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Backyard astronomy produces ‘citizen science’ success



Citizen science pioneers recently made two contributions to a better knowledge of outer space. Backyard astronomers of the SETI Institute and Unistellar network conducted in April citizen science observations, and their discoveries will improve our understanding of asteroids and exoplanets. Thanks to their work, we know precisely the location of the main-belt asteroid 2000 UD52 and have confirmed an exoplanet transit of Qatar-1b.

Detecting an Asteroid Occulting a Star

After receiving an alert from SETI Institute scientists, on the night of April 9, Morand, a partner in a French strategy consulting firm, seized the opportunity to become an early pioneer in citizen science. He quickly set up his eVscope in his backyard in Western France. 
A few minutes later, he succeeded in detecting an occultation by main-belt asteroid 2000 UD52, which occulted a star that was visible with his eVscope. This observation provides new insights about this celestial object, including an accurate estimate of its location.

Here is how he described his experience: “The occultation was very brief, 0.3s (the predicted maximum was 0.8s), therefore particularly difficult considering the small size of the asteroid (approximately 6.6 km) and the width of its centrality band. Having observers near and into the centrality band  allowed  us to better determine the position of the asteroid, and therefore refine its orbit! What a feeling!”

Detecting an Exoplanet Transiting over its Star

The Citizen Science team is also monitoring transiting events involving Jupiter-size exoplanets. On the night of April 23, Julien, a consulting manager in a Swiss public office, received an alert and tried to detect the Qatar-1b gas giant exoplanet transiting its star. Again, his willingness to contribute to cutting-edge science was rewarded with the resulting light curve proving that a detection was achieved.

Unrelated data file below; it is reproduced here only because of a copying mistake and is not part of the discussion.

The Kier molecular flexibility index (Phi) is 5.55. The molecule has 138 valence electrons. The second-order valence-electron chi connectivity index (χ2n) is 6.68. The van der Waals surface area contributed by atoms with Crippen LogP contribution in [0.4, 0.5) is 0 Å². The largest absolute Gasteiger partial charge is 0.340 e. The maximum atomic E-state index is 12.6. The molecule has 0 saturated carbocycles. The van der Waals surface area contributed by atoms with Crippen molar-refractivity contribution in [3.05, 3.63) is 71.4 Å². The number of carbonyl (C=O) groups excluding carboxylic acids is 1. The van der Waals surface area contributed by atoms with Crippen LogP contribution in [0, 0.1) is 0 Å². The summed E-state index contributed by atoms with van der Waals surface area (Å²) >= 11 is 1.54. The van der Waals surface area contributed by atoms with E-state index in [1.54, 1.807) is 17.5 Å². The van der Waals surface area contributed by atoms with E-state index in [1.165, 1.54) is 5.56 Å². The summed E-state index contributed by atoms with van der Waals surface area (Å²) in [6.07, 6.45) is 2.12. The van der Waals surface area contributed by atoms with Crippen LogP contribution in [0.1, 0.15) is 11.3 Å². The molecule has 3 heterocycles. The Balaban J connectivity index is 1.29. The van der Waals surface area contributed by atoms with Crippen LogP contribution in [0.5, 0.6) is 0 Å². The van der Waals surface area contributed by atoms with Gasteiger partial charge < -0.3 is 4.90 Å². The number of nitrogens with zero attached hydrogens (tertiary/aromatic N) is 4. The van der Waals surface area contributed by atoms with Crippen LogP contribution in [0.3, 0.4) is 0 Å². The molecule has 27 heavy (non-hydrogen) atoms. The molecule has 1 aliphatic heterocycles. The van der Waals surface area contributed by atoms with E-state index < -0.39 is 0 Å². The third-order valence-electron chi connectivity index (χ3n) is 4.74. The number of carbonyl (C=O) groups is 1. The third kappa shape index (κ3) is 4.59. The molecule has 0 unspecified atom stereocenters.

“It takes me back to my childhood, the day I learned about the discovery of the first exoplanet,” said Julien. “I was so excited, and never could I have imagined that it will one day be possible for me to detect an exoplanet myself!”

Figure 1 Light curve of Qatar-1 b exoplanet detected on April 23, 2020, with a Unistellar eVscope

Both results have been submitted and are now stored on scientific data repositories so that astronomers around the world can access them. Euraster, the European Asteroidal Occultations network, published the positive detection of 2000 UD52 on its website. Unistellar network’s detections of exoplanet transits have been published by the American Association of Variable Star Observers (AAVSO) in partnership with the Exoplanet Watch program.

A New Era in Citizen Science

These two positive detections mark the beginning of a new era in amateur astronomy, where a network of backyard observers can contribute to real science, dedicating their time and passion to new discoveries.

“Enabled by the most revolutionary innovation in amateur astronomy to come along in decades, we are literally crowd-sourcing scientific discovery and cutting-edge astronomy,” said Bill Diamond, CEO of the SETI Institute.  “The power of citizen science in astronomical observations made possible by the Unistellar eVscope has already demonstrated breakthrough results – and we’re only just getting started.  As more users join our science team, the future holds unimaginable possibilities.”

The SETI Institute and Unistellar are working together to increase the network’s potential for scientific studies and new discoveries.

“18 asteroid occultation campaigns involving 65 backyard astronomers, and 18 transiting exoplanet events, have been reported just since February 2020. Passionate citizen scientists have uploaded more than 1 million data frames on our servers. “ said Franck Marchis, Senior Astronomer at the SETI Institute and Chief Scientific Officer at Unistellar. “Citizen scientists are pioneers directly contributing to current and future space exploration programs.”